Less than a quarter of a percent of the National Cancer Institute’s research budget is directed toward stomach cancer. 0.23% to be exact. And while the disease is a top cancer worldwide statistically, funding still sits at roughly $13.4 million out of a $5.6 billion dollar budget. Overall budget size has increased over recent years, though funds for stomach cancer have remained roughly stagnant. This leaves research funding up to foundations and charities like us. Over the past 4 years, since our launch in 2015, we have raised nearly $40,000 for research, and while this number may seem small in comparison, it helps to fill the gap and it starts to chip away at the work that needs to be done to make a difference and find a cure.

Funding stomach cancer research is the mission of our organization, and awareness of the disease is something that goes hand in hand with that work.  We started with that sole purpose in mind and since then have helped to support three research programs at three tremendous cancer centers, all while being entirely volunteer based and being extremely fiscally conscious in our operations since the start.

While being volunteer based means that we do not have the capacity to fundraise in the traditional way and run our operations with a full time staff, creating a smaller top line in our revenue as a result, it is estimated that we have saved over $2.4 million over the past 4 years on salaries and employee related costs.  Our revenue is smaller, arguably as a result of not operating with a full time team, but the percentage of every dollar that really goes to research and awareness programs is far far greater than it would be otherwise, and we strive to have this percentage sit as close to 100 as possible.  That starts with watching every dollar, from fixed overhead to our costs associated with required state and federal filings.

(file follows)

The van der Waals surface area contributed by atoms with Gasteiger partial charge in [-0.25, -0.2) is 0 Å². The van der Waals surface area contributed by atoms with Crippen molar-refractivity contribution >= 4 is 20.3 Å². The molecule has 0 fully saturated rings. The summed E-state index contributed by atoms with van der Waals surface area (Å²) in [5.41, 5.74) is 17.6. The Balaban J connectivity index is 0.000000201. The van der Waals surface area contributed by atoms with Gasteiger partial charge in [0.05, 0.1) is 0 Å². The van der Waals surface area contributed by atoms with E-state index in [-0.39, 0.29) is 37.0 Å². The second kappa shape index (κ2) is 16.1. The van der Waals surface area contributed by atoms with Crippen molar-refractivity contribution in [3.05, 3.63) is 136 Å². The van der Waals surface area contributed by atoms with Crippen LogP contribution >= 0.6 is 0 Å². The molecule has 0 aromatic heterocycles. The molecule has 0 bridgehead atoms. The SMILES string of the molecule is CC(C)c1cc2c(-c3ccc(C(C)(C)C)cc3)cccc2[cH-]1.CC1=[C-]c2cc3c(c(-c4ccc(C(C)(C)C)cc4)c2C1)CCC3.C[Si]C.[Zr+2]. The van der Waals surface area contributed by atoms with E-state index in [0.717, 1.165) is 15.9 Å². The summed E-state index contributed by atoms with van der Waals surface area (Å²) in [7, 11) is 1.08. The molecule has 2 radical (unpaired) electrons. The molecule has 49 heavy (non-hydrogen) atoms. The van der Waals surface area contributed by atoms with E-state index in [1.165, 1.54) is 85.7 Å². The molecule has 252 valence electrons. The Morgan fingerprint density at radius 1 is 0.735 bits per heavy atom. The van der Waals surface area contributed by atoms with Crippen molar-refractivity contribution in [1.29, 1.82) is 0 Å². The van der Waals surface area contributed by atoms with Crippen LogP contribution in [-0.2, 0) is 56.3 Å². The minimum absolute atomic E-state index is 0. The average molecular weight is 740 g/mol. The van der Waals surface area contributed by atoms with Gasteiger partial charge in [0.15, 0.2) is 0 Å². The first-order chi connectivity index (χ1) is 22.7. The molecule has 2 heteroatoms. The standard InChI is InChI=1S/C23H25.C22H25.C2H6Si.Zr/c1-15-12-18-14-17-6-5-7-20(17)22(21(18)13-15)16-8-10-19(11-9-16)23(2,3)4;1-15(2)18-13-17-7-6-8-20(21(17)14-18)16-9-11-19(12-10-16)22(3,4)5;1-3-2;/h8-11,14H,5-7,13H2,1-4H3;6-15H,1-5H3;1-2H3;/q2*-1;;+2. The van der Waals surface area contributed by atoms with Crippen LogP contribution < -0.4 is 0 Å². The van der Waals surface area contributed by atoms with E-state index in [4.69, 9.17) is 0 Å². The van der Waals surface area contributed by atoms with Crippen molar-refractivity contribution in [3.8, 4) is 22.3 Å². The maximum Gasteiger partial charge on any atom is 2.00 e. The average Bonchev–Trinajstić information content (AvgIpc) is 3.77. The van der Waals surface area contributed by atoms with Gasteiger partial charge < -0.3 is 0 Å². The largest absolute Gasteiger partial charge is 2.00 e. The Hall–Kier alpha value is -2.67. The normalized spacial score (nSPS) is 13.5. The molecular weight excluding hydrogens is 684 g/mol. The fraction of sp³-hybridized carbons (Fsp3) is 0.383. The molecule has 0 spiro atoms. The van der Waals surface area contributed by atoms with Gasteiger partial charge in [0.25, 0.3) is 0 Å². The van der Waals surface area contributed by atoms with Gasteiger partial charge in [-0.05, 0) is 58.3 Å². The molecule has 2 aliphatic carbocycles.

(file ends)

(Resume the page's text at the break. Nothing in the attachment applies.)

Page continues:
It’s no secret there is wide mistrust among nonprofits, but by being transparent, we hope to set ourselves aside from the norm and status quo, both from a belief system standpoint and a way of conducting business.  According to an article by Network for Good, “since 2002, donors increasingly believe that charitable organizations “waste” money—on staff salaries, fundraising expenses, or other core costs considered administrative or not directly benefiting programs.”  Additionally a majority of donors like charities with a favorable rating from nonprofit validators like Charity Navigator or the Better Business Bureau.

But there is a big misconception when it comes to the information these organizations provide. With small charities, such as Project Periwinkle, there are minimal reporting requirements and details we are able to provide with standards at a federal level, especially with the IRS. These organizations pull data from these reports to generate their grade and information, meaning no rating at all or missing holes in information for organizations like ours sits on the table. That leaves it in the hands of marketing, through social media and our tremendous ambassadors, and PR to show the way and who we really are.

Research is paramount in moving our world toward a cure, not just for stomach cancer but all cancers, and the more that can go directly to that work make all the difference.


Tax-deductible donations can be made on our website. Thank you for your generous support!